The German idea for energy in Europe was based on cheap gas from Russia. Germany itself would become a dealer of this gas and distribute it over the rest of the continent. The Nord Stream 1 and 2 gas pipelines were laid for this purpose. As early as 2021, Germany imported a total of 142 billion m3, of which only 100 billion m3 for internal use, the rest was destined for re-export. After the possible launch of Nord Stream 2, Germany could potentially use an additional 55 billion m3 for the resale of blue fuel at a profit.
Plans to build liquefied natural gas (LNG) terminals came back from the afterlife when it turned out that Russia is not a reliable partner and is manipulating the gas market and attacking neighboring countries.
Germany has leased four storage and regasification vessels (FSRU) and has chosen Wilhelmshaven as its first LNG reloading hub, ahead of other sites that will also arrange the delivery of low-emission gases and clean hydrogen.
Like mushrooms after the rain
Uniper will provide two Dynagas managed FSRUs for the charter. The plan is to connect the first unit to existing infrastructure in Wilhelmshaven, which will be modified to be anchored on board and which in turn will travel approximately 27 miles from the port to connect to the existing pipeline network and the Etzel warehouse. With throughput of up to 7.5 billion cubic meters per year, Uniper says that approximately 8.5 percent of Germany’s natural gas needs will be unloaded in Wilhelmshaven in the future.
In total, four FSRU units will supply Germany with at least 20 billion cubic meters of LNG per year once they are commissioned.
The first FSRU is expected to be ready at the end of this year or early 2023 in this Lower Saxon port. The cabinet has earmarked 2.94 billion euros (USD 3.07 billion) for projects carried out by RWE and Uniper respectively. The latter stated on 4 July that he had been given permission to start immediately with the construction of the FSRU reception facilities.
Later, he plans to import ammonia, conduct electrolysis to convert it into pure hydrogen, and also create a pure hydrogen storage facility in Krummhoern, although hydrogen is only the future of energy.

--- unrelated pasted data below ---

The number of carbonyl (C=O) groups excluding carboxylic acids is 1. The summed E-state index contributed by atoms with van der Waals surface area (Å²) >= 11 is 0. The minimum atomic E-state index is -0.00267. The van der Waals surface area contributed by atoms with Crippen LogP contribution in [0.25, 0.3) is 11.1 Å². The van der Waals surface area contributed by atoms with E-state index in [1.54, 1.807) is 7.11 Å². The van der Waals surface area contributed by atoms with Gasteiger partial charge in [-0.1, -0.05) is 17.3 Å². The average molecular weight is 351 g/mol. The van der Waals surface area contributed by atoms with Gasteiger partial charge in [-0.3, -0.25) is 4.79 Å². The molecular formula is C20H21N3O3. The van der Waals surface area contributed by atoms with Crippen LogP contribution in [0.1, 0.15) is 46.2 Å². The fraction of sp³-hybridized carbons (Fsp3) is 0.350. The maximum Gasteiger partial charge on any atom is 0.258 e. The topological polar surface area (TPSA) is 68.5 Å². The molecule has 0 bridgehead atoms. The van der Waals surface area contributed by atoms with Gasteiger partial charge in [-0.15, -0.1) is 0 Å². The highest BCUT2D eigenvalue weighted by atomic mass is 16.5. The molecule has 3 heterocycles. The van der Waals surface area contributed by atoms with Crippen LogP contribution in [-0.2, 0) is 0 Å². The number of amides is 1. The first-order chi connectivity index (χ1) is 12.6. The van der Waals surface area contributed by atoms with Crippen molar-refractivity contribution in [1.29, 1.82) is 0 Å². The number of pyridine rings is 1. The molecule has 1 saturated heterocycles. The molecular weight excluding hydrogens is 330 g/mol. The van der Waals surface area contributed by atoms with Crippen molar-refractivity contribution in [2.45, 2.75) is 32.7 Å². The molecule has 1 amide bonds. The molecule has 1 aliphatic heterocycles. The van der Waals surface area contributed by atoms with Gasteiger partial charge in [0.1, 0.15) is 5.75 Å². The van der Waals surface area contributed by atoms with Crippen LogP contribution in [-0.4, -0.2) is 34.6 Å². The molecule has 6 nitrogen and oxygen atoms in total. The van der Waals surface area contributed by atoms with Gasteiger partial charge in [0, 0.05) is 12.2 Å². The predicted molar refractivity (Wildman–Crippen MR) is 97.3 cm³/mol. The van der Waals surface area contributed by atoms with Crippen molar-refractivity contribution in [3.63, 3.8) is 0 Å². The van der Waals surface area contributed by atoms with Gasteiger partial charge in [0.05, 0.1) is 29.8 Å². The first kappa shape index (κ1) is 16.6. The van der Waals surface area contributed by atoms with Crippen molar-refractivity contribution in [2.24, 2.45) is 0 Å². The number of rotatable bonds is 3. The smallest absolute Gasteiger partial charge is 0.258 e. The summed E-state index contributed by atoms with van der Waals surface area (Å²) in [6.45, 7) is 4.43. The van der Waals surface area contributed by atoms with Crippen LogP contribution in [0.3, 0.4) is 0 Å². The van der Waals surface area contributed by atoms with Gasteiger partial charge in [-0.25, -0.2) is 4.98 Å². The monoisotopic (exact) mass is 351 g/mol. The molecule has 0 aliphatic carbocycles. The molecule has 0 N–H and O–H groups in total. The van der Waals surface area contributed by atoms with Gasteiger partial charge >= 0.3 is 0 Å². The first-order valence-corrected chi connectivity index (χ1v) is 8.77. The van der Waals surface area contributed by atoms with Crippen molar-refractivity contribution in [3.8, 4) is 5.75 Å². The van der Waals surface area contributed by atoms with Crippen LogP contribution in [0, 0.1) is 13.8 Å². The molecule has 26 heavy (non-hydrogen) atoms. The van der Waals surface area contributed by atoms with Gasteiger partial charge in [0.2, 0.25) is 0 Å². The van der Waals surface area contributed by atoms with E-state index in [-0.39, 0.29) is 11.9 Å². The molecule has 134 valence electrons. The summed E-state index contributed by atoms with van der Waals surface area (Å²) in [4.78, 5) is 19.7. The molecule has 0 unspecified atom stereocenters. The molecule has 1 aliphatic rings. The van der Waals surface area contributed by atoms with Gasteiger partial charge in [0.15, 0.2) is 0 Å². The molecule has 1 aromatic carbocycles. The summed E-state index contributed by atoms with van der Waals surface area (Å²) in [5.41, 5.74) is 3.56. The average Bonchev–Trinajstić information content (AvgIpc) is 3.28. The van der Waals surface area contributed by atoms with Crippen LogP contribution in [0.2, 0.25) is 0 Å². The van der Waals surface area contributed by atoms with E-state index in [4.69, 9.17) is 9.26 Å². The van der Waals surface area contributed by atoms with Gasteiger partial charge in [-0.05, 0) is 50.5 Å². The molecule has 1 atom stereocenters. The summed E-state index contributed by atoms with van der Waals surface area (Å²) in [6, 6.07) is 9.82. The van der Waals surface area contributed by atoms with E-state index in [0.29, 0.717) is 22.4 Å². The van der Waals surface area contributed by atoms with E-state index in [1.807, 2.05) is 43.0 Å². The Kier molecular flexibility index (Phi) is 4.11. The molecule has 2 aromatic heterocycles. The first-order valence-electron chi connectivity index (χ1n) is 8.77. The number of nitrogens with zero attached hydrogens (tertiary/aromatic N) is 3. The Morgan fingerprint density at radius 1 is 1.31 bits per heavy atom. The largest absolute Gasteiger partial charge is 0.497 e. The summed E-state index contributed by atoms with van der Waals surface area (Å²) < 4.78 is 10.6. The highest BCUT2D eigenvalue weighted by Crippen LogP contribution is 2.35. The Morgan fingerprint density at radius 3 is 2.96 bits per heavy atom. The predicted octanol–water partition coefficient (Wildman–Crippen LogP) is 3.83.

As part of a separate Tree Energy Solutions project, Uniper will discuss plans to build an AvantHy LNG terminal in Wilhelmshaven in collaboration with E.ON in July with more than 25 stakeholders. These plans have recently been postponed to 2025.
The project company Hanseatic Energy Hub (HEH) invites market players to reserve 12 billion m3, or 90% of the regasification capacity of the planned hub, which could be realized in 2026, supported by the Belgian Fluxys group, the Swiss investment company Partners Group, the German logistics group Buss and the chemical company Dow. The final investment decision is expected next year.
The state of Schleswig-Holstein also wants to have the FSRU soon as a precursor to a fixed LNG installation with a capacity of 8 billion m3 with the possibility of expanding to 10 billion m3 at Brunsbuettel.
The project could start in 2026 or earlier and would be carried out by the state bank KfW with a 50% stake, while RWE will have 10% and the Dutch operator Gasunie 40%. Shell would reserve a large part of the LNG transported via this route. The port city of Hamburg and Rostock on the Baltic Sea have been suggested as possible sites for FSRU.
I have to admit that Germany reacted quite quickly, because at the beginning of May the decision was taken to charter four FSRUs. On the other hand, they had no choice, because lowering, and certainly withholding gas supplies to Russia, would cause a catastrophe for the German economy. Well, it’s better to diversify your gas supply late than never, as the saying goes.